Another one is my daily time with God.  I more clearly see the deviations along my personal roadway when that is intact.

“Road marks”, however, are kind of like traffic signs. I’m going too fast. I need to stop. Watch out for the curve in the road!

When I have my road marks and my guideposts in place, it’s so much easier for me to direct my mind to the highway. Otherwise, I’m just driving along, paying no attention and then find myself on a path I didn’t mean to take.

Even this morning, the road marks and guideposts I’ve set for myself got a little askew which is why I’m late with this post. I don’t get upset about it as I know “life just happens” sometimes.

But an occasional detour is never a problem.

It’s when we get lost along the way because we haven’t been following after the path that we know is good for us that gets us in trouble.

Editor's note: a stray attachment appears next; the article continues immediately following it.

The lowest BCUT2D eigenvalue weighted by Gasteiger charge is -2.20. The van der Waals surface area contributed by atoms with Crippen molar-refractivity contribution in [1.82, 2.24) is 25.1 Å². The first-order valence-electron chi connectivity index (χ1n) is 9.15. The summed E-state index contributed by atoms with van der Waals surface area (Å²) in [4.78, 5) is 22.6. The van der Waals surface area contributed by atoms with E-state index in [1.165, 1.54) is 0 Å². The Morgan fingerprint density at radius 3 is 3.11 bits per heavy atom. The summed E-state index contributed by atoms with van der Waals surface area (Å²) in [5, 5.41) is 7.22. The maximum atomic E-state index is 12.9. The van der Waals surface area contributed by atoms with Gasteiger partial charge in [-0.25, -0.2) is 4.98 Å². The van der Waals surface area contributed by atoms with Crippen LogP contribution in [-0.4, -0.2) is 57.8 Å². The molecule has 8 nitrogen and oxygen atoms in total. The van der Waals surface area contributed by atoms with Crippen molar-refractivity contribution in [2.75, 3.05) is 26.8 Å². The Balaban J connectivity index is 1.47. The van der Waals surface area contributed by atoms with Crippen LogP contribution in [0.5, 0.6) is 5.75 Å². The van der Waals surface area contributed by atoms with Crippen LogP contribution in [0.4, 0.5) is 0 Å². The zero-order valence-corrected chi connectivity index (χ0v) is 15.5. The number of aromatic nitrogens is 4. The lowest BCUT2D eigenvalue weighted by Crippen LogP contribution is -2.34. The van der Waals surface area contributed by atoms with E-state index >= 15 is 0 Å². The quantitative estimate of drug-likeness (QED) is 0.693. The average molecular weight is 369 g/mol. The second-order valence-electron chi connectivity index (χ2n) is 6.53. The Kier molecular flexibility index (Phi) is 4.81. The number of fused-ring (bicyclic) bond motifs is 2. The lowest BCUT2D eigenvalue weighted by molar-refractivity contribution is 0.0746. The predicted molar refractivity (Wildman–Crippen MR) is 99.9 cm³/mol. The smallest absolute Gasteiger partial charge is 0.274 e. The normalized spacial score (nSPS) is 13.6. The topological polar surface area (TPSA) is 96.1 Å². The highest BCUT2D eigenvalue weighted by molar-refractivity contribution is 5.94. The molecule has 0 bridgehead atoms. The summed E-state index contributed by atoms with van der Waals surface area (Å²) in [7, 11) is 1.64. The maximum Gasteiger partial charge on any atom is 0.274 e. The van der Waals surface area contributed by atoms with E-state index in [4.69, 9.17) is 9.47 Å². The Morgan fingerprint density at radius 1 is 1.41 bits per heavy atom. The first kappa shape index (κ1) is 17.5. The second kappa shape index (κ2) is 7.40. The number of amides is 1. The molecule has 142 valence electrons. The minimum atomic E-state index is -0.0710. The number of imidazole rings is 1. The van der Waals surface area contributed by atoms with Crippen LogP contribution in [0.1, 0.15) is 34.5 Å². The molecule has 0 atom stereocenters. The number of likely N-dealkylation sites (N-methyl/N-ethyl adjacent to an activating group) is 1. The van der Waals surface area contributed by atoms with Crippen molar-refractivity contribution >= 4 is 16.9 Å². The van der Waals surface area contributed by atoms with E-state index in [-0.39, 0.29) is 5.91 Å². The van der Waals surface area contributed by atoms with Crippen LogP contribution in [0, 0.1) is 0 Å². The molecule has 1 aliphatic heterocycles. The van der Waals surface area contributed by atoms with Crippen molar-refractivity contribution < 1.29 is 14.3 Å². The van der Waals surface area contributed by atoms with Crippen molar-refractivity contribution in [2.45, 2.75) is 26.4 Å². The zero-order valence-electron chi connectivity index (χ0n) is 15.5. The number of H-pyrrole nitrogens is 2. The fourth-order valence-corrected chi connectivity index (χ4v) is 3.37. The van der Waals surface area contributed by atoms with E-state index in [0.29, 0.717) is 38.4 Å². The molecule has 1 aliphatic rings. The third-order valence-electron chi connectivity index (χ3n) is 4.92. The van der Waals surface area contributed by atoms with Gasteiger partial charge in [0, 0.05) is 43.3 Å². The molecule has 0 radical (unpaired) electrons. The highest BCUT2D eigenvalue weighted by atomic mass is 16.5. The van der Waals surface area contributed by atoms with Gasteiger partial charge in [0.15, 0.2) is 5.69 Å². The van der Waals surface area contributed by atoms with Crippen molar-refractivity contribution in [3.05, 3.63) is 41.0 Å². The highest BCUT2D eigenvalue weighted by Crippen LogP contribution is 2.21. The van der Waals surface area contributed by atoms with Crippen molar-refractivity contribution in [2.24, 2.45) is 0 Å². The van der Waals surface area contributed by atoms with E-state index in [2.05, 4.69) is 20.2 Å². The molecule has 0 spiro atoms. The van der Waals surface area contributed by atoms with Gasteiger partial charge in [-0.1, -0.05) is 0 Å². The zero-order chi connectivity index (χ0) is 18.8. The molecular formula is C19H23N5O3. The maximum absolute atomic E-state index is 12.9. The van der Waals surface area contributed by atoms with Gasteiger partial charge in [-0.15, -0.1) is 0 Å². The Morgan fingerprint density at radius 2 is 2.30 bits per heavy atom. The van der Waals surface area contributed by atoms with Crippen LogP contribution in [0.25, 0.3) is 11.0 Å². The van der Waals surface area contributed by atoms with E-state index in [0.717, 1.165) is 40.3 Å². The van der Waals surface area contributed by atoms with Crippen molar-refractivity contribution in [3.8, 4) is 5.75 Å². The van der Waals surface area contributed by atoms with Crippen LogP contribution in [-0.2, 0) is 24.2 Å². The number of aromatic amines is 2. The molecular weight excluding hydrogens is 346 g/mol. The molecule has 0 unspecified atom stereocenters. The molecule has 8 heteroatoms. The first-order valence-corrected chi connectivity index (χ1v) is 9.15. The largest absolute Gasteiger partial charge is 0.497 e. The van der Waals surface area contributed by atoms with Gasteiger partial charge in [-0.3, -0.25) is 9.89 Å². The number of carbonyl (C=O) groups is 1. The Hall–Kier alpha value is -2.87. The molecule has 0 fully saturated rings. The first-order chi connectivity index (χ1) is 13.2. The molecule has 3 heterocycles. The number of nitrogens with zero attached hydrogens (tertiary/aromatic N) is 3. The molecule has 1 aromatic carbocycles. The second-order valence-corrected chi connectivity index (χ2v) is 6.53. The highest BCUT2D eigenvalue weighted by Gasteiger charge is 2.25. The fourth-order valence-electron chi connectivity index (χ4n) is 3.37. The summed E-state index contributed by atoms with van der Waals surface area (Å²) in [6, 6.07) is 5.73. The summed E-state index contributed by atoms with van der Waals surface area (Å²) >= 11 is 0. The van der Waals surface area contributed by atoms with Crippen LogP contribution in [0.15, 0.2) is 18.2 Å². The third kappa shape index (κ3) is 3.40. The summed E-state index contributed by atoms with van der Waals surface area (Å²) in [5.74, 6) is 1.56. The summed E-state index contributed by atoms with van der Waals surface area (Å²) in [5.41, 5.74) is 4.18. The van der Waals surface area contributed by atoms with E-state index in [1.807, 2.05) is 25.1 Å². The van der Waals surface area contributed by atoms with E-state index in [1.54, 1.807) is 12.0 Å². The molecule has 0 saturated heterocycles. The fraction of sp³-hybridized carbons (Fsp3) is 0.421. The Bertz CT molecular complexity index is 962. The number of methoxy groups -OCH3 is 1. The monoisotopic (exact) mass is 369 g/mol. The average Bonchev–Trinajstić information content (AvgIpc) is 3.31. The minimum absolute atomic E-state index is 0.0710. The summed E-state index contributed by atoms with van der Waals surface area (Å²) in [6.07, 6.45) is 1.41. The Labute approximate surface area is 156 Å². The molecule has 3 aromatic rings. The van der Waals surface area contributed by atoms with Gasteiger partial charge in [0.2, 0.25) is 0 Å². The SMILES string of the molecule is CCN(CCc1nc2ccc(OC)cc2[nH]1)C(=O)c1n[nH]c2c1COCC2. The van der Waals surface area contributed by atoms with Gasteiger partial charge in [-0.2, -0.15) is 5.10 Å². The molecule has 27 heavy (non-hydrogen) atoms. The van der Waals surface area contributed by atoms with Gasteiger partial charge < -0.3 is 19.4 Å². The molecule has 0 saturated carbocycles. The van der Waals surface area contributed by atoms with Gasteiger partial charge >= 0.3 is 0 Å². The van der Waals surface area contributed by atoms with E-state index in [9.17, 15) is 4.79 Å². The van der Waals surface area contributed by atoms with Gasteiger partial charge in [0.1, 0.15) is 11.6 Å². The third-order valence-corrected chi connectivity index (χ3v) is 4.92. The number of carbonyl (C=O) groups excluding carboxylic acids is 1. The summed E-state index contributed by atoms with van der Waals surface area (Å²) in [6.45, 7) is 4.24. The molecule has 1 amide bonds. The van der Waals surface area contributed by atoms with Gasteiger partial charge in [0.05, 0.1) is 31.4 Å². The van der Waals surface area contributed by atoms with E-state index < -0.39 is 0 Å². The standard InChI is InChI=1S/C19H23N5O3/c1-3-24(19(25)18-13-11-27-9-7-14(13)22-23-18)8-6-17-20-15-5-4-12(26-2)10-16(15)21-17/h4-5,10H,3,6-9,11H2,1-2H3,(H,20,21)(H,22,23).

Have you ever thought about setting up some road marks and guideposts for yourself? It takes some thought and they will evolve during the different stages of your life.

Mine were very different when my children were living at home. They were very different as recently as last year when almost all my attention needed to be directed towards my mom. Now that she is gone, I have found that I’ve felt quite “directionless” for a few months as my life is very different now. But I am slowly adjusting and thinking it through. I will be establishing different guideposts for myself. There will be different road marks. The point is to examine your life and make sure you have some personal guides in your life. The parameters with which you surround yourself and keep you headed where you want to go.